When the subject of boomerangers and/or grown children who constantly need financial help from the parents comes up there are several concerns the parents have that make them fearful of showing tough love. The two most common I hear are:
- What if they keep my grandkids away from me?
- What if they hate me the rest of my life?
Being afraid of the grandkids being kept from us is selfish. It is OUR responsibility to help our kids GO tackle the real world on their own two feet. If they try to punish us with more immature behavior that is on them. We have to be willing to make the sacrifices necessary to teach our kids to GO. Do we want this to be a generational problem that is passed on to the grandkids so that they end up being boomerangers too because we weren’t willing to do the right thing and teach their parents wisdom that they can pass down to them? If we let fear of not seeing our grandchildren prevent us from doing the right thing we aren’t doing the grandchildren any favors.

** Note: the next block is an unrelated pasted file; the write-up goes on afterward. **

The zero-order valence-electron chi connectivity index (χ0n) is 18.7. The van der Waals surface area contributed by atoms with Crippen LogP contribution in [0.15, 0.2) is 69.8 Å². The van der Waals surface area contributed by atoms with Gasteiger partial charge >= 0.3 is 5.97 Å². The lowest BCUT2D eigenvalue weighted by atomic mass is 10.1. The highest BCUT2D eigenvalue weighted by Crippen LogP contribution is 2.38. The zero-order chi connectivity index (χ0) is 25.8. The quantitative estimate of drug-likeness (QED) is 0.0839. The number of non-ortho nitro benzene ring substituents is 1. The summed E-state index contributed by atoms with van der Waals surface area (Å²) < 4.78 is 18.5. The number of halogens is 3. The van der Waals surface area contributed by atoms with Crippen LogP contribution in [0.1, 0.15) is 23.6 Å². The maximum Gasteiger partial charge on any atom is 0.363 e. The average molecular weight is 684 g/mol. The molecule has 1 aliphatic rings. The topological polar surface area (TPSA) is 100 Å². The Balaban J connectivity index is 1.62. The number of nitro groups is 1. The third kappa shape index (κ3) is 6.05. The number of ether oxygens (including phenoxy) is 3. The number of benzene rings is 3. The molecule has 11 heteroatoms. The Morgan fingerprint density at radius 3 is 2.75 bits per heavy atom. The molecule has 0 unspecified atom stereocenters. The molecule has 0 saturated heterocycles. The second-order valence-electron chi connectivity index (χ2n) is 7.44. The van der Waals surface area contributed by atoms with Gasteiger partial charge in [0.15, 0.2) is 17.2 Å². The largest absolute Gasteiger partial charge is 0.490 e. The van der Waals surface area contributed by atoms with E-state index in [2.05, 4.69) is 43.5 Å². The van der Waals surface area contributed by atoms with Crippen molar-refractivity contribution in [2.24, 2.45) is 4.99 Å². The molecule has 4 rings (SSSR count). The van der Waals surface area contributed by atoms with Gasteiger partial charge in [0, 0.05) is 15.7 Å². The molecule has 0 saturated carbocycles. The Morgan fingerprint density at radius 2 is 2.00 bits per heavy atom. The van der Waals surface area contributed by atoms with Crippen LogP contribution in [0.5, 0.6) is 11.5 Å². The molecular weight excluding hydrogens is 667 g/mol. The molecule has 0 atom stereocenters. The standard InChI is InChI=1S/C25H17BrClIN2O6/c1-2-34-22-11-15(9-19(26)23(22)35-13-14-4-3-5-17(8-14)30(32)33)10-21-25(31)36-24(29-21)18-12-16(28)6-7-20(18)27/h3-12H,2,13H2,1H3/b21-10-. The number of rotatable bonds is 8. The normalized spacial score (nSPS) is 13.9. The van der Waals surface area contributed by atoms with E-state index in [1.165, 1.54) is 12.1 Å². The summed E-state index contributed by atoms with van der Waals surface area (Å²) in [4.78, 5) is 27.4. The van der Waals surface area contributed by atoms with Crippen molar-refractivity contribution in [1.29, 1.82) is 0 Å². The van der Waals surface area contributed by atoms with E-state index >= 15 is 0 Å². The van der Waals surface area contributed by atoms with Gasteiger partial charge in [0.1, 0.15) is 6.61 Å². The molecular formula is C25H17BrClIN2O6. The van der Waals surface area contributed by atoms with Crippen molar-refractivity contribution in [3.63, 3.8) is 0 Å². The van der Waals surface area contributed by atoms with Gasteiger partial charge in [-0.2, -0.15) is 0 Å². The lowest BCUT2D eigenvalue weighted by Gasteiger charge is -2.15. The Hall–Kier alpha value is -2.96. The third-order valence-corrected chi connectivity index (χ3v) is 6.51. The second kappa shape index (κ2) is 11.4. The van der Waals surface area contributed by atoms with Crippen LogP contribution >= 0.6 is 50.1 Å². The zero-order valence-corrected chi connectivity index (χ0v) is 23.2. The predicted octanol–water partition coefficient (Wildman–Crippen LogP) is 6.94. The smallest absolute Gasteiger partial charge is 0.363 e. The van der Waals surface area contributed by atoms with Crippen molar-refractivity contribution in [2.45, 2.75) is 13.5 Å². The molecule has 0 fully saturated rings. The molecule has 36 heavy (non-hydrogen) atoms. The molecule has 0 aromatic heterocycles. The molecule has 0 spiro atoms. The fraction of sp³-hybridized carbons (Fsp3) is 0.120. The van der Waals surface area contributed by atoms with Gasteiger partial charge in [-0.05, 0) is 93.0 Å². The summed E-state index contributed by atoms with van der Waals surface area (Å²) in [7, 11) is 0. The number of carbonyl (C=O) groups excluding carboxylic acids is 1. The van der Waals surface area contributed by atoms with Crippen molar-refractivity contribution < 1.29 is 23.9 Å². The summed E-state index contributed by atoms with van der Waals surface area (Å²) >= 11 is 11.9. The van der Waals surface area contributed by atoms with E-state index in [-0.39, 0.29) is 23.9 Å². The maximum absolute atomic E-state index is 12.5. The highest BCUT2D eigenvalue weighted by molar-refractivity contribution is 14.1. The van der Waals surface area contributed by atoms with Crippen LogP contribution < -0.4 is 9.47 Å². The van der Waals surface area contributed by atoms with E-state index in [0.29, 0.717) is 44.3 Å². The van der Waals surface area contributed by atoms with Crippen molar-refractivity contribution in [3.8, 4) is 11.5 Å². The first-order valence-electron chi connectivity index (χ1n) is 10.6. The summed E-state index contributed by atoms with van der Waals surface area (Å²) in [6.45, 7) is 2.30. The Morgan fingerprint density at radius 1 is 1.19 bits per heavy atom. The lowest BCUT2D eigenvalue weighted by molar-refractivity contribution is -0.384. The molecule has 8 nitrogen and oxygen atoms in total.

The chance of our kids hating us for the rest of our life if we show them tough love is a risk we’re already taking. Are we afraid of hurting their feelings when we yell at them or yank their arm out of socket to keep them from walking in front of a car? Will we be worried about their feelings if they’re trying to kill one of their siblings? Why should we be worried about their feelings as they kill their financial future and that of their children? Remember this post about inheriting poverty? This is your opportunity to end or prevent the curse.
The chances are at some point in everyone’s life this stuff is going to be learned one way or the other. Our kids are either going to learn how to manage their own resources and love us for teaching them how, or they’re going to dwindle our resources until there are none (whether we’re alive or dead) and wonder why we never taught them. They’re either going to learn it from us through a tough but loving relationship, or they’re going to learn it from someone tougher and meaner than us with no love for them at all. Either way there is a chance that when it comes to their finances they might love or hate us for how we do or don’t teach them. I’d rather take my chances on teaching them.
Think about this – if a boomerang child is unwilling to accept the tough truth about being a self sufficient adult then they are probably loving us for the wrong reason in the first place. Is that the kind of love we want to have with our children when they’re grown?